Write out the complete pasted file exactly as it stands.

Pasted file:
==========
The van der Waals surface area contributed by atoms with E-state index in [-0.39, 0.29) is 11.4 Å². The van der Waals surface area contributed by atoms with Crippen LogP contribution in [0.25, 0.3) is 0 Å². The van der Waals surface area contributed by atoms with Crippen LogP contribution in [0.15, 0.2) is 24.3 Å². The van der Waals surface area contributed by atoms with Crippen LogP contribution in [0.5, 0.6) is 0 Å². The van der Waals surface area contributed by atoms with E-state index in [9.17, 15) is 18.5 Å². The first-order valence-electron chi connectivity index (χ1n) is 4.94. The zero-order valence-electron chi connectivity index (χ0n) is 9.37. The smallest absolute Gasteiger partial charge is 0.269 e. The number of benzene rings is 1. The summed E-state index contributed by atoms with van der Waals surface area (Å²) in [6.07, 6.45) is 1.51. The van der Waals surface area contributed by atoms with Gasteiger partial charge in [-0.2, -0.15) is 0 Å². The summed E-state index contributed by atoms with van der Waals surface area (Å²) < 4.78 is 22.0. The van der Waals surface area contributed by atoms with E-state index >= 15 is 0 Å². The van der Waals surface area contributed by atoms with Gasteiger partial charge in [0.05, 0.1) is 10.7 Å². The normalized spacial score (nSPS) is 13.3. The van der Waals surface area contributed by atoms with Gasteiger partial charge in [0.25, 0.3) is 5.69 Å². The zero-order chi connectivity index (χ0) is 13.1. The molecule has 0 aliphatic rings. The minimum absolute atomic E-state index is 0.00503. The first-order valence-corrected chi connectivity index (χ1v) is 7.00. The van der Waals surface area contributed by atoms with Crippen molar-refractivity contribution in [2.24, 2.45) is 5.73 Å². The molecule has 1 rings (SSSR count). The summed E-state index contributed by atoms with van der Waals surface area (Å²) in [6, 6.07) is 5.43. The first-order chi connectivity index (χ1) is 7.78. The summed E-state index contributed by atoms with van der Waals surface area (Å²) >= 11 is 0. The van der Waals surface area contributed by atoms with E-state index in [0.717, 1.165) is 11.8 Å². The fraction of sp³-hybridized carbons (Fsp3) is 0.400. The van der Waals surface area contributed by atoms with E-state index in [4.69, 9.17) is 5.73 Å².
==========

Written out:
The van der Waals surface area contributed by atoms with E-state index in [-0.39, 0.29) is 11.4 Å². The van der Waals surface area contributed by atoms with Crippen LogP contribution in [0.25, 0.3) is 0 Å². The van der Waals surface area contributed by atoms with Crippen LogP contribution in [0.15, 0.2) is 24.3 Å². The van der Waals surface area contributed by atoms with Crippen LogP contribution in [0.5, 0.6) is 0 Å². The van der Waals surface area contributed by atoms with E-state index in [9.17, 15) is 18.5 Å². The first-order valence-electron chi connectivity index (χ1n) is 4.94. The zero-order valence-electron chi connectivity index (χ0n) is 9.37. The smallest absolute Gasteiger partial charge is 0.269 e. The number of benzene rings is 1. The summed E-state index contributed by atoms with van der Waals surface area (Å²) in [6.07, 6.45) is 1.51. The van der Waals surface area contributed by atoms with Gasteiger partial charge in [-0.2, -0.15) is 0 Å². The summed E-state index contributed by atoms with van der Waals surface area (Å²) < 4.78 is 22.0. The van der Waals surface area contributed by atoms with E-state index >= 15 is 0 Å². The van der Waals surface area contributed by atoms with Gasteiger partial charge in [0.05, 0.1) is 10.7 Å². The normalized spacial score (nSPS) is 13.3. The van der Waals surface area contributed by atoms with Gasteiger partial charge in [0.25, 0.3) is 5.69 Å². The zero-order chi connectivity index (χ0) is 13.1. The molecule has 0 aliphatic rings. The minimum absolute atomic E-state index is 0.00503. The first-order valence-corrected chi connectivity index (χ1v) is 7.00. The van der Waals surface area contributed by atoms with Crippen molar-refractivity contribution in [2.24, 2.45) is 5.73 Å². The molecule has 1 rings (SSSR count). The summed E-state index contributed by atoms with van der Waals surface area (Å²) in [6, 6.07) is 5.43. The first-order chi connectivity index (χ1) is 7.78. The summed E-state index contributed by atoms with van der Waals surface area (Å²) >= 11 is 0. The van der Waals surface area contributed by atoms with E-state index in [0.717, 1.165) is 11.8 Å². The fraction of sp³-hybridized carbons (Fsp3) is 0.400. The van der Waals surface area contributed by atoms with E-state index in [4.69, 9.17) is 5.73 Å².